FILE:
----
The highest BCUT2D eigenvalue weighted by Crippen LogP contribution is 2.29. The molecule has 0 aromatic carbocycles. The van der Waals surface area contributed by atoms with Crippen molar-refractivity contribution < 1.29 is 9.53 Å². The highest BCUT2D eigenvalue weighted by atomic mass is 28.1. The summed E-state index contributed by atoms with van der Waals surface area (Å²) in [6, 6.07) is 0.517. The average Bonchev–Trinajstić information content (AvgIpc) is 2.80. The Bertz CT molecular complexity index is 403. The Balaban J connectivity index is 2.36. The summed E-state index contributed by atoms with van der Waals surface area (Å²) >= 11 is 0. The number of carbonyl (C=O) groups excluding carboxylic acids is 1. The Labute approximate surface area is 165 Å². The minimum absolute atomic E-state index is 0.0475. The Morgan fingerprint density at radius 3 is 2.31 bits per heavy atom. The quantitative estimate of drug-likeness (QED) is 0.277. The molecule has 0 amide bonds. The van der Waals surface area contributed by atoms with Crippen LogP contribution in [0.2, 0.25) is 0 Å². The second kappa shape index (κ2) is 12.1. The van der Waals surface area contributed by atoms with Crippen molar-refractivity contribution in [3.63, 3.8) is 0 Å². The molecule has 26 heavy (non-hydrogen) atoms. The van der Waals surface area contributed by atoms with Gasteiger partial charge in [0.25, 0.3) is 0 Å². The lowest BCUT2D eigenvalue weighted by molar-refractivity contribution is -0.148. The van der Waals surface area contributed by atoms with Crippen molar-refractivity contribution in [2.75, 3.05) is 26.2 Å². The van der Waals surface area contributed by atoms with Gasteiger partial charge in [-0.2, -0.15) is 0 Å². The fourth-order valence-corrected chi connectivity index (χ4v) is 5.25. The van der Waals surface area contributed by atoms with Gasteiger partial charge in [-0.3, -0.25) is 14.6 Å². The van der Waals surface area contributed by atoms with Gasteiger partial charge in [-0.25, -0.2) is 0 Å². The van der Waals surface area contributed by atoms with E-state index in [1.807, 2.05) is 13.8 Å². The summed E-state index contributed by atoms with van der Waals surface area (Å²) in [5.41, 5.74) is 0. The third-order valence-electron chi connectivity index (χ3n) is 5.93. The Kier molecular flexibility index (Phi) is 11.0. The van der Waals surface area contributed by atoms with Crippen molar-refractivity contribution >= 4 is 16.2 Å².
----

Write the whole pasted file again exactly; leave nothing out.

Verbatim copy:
The highest BCUT2D eigenvalue weighted by Crippen LogP contribution is 2.29. The molecule has 0 aromatic carbocycles. The van der Waals surface area contributed by atoms with Crippen molar-refractivity contribution < 1.29 is 9.53 Å². The highest BCUT2D eigenvalue weighted by atomic mass is 28.1. The summed E-state index contributed by atoms with van der Waals surface area (Å²) in [6, 6.07) is 0.517. The average Bonchev–Trinajstić information content (AvgIpc) is 2.80. The Bertz CT molecular complexity index is 403. The Balaban J connectivity index is 2.36. The summed E-state index contributed by atoms with van der Waals surface area (Å²) >= 11 is 0. The number of carbonyl (C=O) groups excluding carboxylic acids is 1. The Labute approximate surface area is 165 Å². The minimum absolute atomic E-state index is 0.0475. The Morgan fingerprint density at radius 3 is 2.31 bits per heavy atom. The quantitative estimate of drug-likeness (QED) is 0.277. The molecule has 0 amide bonds. The van der Waals surface area contributed by atoms with Crippen LogP contribution in [0.2, 0.25) is 0 Å². The second kappa shape index (κ2) is 12.1. The van der Waals surface area contributed by atoms with Crippen molar-refractivity contribution in [3.63, 3.8) is 0 Å². The molecule has 26 heavy (non-hydrogen) atoms. The van der Waals surface area contributed by atoms with Gasteiger partial charge in [0.25, 0.3) is 0 Å². The lowest BCUT2D eigenvalue weighted by molar-refractivity contribution is -0.148. The van der Waals surface area contributed by atoms with Crippen molar-refractivity contribution in [2.75, 3.05) is 26.2 Å². The van der Waals surface area contributed by atoms with Gasteiger partial charge in [-0.2, -0.15) is 0 Å². The fourth-order valence-corrected chi connectivity index (χ4v) is 5.25. The van der Waals surface area contributed by atoms with Gasteiger partial charge in [-0.3, -0.25) is 14.6 Å². The van der Waals surface area contributed by atoms with Gasteiger partial charge in [-0.25, -0.2) is 0 Å². The van der Waals surface area contributed by atoms with E-state index in [1.807, 2.05) is 13.8 Å². The summed E-state index contributed by atoms with van der Waals surface area (Å²) in [5.41, 5.74) is 0. The third-order valence-electron chi connectivity index (χ3n) is 5.93. The Kier molecular flexibility index (Phi) is 11.0. The van der Waals surface area contributed by atoms with Crippen molar-refractivity contribution >= 4 is 16.2 Å².